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Gold standard has been often claimed to be the liberal panacea as regard to monetary regimes. I myself believed it for quite a long time. However, the study of monetary history in a broader and longer perspective has made me change my mind on this question. In relation to the gold standard, Milton Friedman (1) made a very interesting critique from a liberal perspective in the paper presented at the Mont Pelerin Society in 1961. His work, “Real Versus Pseudo Gold Standards” is a true challenge for all those who beleive that the classical gold standard was (and still is) a panacea. As Friedman remarked, it is difficult for a pro free-market economy to put the label of “liberal” to a monetary regime in which the State fixed the price of one specific good (in this case, the covertibility rate between the bank notes and the gold held by the central bank). In his view, the belief of the classical gold standard as part of the main liberal body of theories is the result of the traditional involvement of the State in the monetary field; as a result, we cannot even think of a monetary system in which the price of gold were not determined by the State, but by the competitive dynamic of different issuers of bank money and money holders themselves.
And this is the sort of the debate that I introduced in the last meetting of the “ANR DAMIN” Project (coordinated by Prof. Georges Depeyrot, CNRS, Paris), entitled Silver Monetary Depreciation and International Relations, hold in Paris last January. It was an extraordinary meeting with experts and very good colleagues in the area of contemporary monetary history; and my proposal to talk about a competitive gold standard monetary system was received with some surprise at first. Then, once the question was properly set and introduced, we did develop a very interesting debate on the feasability of a monetary regime not necesarilly monopolised by the State; one in which, different issuers of paper money, backed with gold, were able to compete to provide the best means of payment. Under this system, as Friedman masterly stated, there is no need to claim for a fixed priced for gold, as its price will vary in the market everyday according to its demand and supply(ies).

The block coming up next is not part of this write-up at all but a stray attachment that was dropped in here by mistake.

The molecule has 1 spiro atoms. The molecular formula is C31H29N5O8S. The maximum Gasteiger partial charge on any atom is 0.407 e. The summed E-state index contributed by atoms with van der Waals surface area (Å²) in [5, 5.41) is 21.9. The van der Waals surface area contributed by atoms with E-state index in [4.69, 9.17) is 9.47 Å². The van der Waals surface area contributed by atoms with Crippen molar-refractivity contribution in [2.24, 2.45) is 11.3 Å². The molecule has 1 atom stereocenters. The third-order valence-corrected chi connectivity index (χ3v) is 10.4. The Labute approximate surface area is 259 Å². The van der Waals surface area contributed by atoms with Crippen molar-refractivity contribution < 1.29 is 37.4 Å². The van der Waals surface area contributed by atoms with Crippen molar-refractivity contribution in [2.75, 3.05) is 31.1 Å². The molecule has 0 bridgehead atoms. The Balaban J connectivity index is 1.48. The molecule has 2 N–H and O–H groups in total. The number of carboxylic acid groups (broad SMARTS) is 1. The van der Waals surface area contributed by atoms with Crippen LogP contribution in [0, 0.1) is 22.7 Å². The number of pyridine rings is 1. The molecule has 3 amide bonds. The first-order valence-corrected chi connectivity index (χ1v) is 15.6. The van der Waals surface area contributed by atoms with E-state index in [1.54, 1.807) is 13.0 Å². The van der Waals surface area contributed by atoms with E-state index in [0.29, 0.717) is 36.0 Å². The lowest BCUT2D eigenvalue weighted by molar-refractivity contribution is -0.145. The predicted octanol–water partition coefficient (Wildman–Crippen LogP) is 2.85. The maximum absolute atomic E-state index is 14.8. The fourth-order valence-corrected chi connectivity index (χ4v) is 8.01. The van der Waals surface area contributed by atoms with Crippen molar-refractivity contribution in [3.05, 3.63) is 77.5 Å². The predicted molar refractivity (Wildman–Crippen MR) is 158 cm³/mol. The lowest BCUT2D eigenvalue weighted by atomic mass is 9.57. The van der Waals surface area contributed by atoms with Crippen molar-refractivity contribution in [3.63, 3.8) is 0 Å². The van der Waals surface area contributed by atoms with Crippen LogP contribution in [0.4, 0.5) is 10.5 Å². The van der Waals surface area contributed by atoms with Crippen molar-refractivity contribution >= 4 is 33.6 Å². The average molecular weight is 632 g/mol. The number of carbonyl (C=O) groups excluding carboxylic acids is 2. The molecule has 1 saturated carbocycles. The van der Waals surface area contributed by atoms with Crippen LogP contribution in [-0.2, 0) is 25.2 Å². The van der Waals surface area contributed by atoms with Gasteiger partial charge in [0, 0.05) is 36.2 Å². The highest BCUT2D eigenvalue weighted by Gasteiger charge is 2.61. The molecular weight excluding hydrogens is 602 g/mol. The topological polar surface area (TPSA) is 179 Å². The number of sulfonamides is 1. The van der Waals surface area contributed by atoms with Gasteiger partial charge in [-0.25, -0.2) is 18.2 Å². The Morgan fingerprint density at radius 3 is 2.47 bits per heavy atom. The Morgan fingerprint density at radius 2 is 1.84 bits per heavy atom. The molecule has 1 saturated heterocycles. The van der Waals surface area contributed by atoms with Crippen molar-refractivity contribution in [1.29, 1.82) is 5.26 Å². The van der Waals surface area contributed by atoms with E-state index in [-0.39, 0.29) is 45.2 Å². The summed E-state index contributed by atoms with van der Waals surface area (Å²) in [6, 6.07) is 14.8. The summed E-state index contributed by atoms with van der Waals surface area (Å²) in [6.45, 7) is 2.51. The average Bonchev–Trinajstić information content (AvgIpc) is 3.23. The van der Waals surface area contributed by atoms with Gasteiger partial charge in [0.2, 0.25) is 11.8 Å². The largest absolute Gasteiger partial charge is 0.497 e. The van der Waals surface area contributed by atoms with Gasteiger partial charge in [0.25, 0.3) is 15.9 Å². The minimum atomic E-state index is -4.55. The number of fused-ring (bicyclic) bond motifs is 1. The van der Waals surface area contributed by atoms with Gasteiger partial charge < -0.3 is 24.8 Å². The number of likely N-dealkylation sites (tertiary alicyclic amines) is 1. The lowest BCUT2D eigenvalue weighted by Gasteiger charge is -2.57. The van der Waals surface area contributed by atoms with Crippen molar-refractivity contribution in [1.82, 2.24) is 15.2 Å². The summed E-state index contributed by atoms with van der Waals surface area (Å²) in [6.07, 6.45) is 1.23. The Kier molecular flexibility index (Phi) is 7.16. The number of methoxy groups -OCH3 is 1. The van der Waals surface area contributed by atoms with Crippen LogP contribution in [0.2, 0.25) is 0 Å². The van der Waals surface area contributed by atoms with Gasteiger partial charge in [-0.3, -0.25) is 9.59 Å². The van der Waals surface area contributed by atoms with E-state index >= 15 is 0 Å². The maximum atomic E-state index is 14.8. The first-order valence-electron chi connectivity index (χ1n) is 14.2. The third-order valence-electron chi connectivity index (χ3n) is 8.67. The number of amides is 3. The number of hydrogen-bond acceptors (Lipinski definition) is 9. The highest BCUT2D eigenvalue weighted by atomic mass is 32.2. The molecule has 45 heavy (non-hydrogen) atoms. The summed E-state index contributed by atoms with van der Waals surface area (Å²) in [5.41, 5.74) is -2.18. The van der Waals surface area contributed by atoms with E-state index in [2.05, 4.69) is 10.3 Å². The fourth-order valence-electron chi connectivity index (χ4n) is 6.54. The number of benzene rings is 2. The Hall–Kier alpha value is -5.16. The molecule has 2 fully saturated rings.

Let me clarify that, even though under the control of the State, I do take the classical gold standard as a stable monetary system, with a remarkable record of long term price stability and economic growth from 1870 to 1914. And this is much more the case in light of the much more discretionary monetary regimes that we have experienced since the abandonment of the gold standard in the last century; under purely fiat monetary systems, we have seen during the so-called “Keynesian years” how money supply was taken as another tool in the hands of the policy-makers to finance excessive and recurrent fiscal deficits, with the expected and undesirable results in terms of higher and more volatile inflation, and thus more uncertainty in the markets.
The debate can be found in the following link: http://www.anr-damin.net/spip.php?article31#outil_sommaire_1
(please, go to the last Saturday video, “Final Debate of the Round Table”; the debate on this question is in the middle of the recording)
(1) I am grateful to Prof. Pedro Schwartz for his suggestion to read it several years ago.